Sunday, October 21, 2007

Witches & Beer?

I heard a very interesting discussion from Alan Eames on NPR Saturday. He is an anthropologist who specializes in the history of beer. He was explaining that women were the early brew masters (or should we say brew mistresses?) who would use a broom handle or besom (style of broom) as a symbol of their craft and to let clients know they had brew available. They also wore pointed hats to draw attention to their booths at the marketplace. And we all know that cats are good mousers who would have been essential to anyone dealing with grains. Over the years, women have been falsely accused of being evil witches when they were unfortunately involved in political situations. These particular symbols of the brewing industry have taken on a reputation as symbols of witchcraft.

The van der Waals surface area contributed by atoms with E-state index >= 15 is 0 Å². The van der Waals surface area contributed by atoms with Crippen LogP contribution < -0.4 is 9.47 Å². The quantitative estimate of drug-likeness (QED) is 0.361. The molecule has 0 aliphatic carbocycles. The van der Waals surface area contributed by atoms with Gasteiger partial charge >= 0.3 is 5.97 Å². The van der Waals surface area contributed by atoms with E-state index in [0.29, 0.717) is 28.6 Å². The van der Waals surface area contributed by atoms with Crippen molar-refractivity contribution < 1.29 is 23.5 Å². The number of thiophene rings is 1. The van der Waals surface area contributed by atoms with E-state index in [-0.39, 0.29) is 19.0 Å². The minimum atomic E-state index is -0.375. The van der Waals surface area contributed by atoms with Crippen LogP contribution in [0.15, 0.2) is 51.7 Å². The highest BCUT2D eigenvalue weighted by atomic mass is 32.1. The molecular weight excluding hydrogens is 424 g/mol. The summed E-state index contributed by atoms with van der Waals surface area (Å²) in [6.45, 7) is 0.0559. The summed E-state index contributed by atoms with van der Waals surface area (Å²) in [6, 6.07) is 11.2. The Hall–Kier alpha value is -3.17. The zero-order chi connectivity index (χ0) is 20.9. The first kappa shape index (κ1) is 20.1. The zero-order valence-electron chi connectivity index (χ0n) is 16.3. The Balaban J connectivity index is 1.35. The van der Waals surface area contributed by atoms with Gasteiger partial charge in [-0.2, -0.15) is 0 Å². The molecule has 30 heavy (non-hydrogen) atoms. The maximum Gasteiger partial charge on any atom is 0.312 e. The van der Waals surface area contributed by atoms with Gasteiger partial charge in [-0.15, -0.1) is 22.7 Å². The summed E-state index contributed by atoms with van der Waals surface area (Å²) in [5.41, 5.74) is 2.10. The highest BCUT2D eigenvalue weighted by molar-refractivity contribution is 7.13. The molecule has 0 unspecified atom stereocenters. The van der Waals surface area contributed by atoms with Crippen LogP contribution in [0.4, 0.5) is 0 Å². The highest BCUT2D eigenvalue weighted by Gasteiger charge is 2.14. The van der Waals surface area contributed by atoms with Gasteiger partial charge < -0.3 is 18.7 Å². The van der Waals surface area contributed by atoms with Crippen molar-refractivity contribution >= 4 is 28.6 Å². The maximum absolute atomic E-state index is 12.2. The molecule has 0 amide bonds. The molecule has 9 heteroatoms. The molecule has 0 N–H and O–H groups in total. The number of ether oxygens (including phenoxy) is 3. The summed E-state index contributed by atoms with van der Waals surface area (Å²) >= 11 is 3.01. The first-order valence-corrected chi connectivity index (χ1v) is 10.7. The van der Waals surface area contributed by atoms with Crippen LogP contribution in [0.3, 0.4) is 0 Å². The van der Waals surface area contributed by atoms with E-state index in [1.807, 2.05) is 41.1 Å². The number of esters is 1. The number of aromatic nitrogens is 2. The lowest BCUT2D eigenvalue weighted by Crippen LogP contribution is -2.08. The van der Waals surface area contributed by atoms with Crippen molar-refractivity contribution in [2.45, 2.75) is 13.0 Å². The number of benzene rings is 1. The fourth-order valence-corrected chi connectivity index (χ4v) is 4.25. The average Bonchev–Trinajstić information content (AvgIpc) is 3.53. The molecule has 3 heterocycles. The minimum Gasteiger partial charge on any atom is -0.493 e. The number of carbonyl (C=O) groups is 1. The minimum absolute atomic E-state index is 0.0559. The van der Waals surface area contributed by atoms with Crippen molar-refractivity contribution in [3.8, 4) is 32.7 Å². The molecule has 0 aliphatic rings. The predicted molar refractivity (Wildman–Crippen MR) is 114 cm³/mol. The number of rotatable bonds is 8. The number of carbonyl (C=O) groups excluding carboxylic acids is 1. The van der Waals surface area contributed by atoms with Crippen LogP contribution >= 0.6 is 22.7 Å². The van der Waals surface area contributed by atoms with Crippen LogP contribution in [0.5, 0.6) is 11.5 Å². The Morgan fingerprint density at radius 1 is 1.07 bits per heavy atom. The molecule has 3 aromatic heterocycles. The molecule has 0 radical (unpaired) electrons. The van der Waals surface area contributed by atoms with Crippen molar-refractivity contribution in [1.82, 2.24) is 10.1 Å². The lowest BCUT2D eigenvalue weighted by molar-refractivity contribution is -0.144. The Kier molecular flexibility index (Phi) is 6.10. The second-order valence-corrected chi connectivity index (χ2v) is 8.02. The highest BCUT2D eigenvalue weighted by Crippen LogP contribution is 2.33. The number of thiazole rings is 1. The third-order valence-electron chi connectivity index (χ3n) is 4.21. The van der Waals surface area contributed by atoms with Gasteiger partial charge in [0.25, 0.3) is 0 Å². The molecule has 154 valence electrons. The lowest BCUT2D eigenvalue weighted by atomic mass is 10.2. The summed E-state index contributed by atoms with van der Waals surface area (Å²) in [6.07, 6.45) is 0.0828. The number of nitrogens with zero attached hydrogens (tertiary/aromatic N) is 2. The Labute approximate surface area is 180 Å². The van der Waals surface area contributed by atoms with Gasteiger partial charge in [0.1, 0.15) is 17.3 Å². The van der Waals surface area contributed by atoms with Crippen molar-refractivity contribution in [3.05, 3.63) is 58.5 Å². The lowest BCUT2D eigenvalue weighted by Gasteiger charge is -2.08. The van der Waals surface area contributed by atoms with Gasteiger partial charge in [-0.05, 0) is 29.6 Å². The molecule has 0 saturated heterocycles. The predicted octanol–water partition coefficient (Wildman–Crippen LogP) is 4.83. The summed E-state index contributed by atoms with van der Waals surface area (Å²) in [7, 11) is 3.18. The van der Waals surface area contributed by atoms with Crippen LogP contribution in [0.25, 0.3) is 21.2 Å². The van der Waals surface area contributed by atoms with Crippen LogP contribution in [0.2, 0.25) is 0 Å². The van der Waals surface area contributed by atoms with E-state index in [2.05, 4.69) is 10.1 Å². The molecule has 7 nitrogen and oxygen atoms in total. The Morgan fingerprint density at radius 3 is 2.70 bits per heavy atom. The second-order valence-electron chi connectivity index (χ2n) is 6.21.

I found the discussion fascinating. Alan D. Eames is the author of The Secret Life of Beer. After hearing him talk, I'm going to have to check out this book. Who would have thought that beer would have had this interesting history? Thanks Alan for the information. Good luck with your continued research.

1 comment:

Andrew said...

Do you recall what show this was? Searching npr.org for "beer" on 10/20 is coming up empty. I'd love to hear some facts on the history of beermaking vs. the common witchcraft symbols we know today.